One of the questions I often get asked is – How should businesses go about getting great customer testimonials? Of the many pieces of advice I could give, probably the most important and straightforward that I share is this – Don’t OVER-PROMISE AND UNDER-DELIVER, Do UNDER-PROMISE AND OVER-DELIVER. Do this correctly in a professional, business like manner and you’ll end up with delighted customers who’ll happily tell the world how fab your products or services are, again and again.
If you’re in business, you’ve no doubt heard the phrase ‘Over-Promise and Under-Deliver’, it’s certainly something I’ve experienced on numerous occasions, from both a personal and professional perspective. For me, it can be as simple as a potential supplier promising to deliver something at a particular date and time, but all too often they actually deliver late and make excuses for doing so. The effect for me (when I stop and think about it) is quite dramatic – my confidence in that individual and organisation takes an immediate dive and the result is that I’m unlikely to ever buy their products or services ever again and I certainly won’t be recommending anyone else do the same, quite the reverse – I’ll probably end up tweeting my bad experience!
I think there are a number of reasons why people over-promise and under-deliver, some are just super keen to a make a sale or win a new account and genuinely do intend to deliver on their promises, but fail to do so perhaps through a lack of planning. Unfortunately, I also think there are a few unethical individuals who sadly, know that they can’t deliver what they promise, but are still prepared to say whatever they can to to get what they want.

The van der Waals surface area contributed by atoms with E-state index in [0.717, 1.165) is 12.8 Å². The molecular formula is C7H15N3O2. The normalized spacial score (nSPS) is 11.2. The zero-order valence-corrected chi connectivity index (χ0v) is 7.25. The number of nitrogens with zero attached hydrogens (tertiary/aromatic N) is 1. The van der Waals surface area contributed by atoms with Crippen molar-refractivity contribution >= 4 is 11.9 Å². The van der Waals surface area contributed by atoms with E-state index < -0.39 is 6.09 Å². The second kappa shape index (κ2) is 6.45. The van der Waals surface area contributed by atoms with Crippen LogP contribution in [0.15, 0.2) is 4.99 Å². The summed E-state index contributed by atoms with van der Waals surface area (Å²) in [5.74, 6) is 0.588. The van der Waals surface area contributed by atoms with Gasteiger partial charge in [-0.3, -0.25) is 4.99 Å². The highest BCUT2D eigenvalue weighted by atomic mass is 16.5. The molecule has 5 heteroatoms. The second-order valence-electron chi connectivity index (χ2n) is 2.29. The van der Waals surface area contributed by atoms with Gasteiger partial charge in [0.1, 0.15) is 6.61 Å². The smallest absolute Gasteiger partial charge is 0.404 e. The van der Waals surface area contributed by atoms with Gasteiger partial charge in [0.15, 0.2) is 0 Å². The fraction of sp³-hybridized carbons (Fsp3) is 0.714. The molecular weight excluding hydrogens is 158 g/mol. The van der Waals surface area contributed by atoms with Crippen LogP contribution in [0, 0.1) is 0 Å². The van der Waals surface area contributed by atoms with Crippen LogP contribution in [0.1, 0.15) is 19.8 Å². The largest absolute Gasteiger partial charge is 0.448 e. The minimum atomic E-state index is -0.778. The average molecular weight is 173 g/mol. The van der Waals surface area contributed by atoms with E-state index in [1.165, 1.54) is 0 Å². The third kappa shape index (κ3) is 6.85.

It really doesn’t need to be that way, with a little thought and planning, it’s easy to delight your customers and turn them into evangelists for your business, just try the following:
- Be realistic about what you promise customers – whatever business you’re in, don’t put yourself and your team under unnecessary pressure by making a promise you can’t keep e.g. can you easily deliver a product in 3 days? If you can’t, don’t say you can – and if you don’t know these basics about your business, then research them. That way, when you make a commitment, you can feel confident that you can keep it and not disappoint your customer.
- Build in some ‘wiggle’ room – if possible, give yourself some breathing space e.g. if you know you can deliver a product at a push in 3 days, perhaps tell the customer that it will take four (if it’s not going to inconvenience them) and get it to them a day early – it’s guaranteed to put a smile on their face.
- Follow up swiftly – a few days later, check with the customer that their product arrived on time and ask them if they’d be happy to do a testimonial for you – more often than not, they’ll be up for it!
I’d love to hear about your experiences of ‘over-promising and under-delivering’ – where do you find it happening more, in your professional or personal life and what are your favourite examples?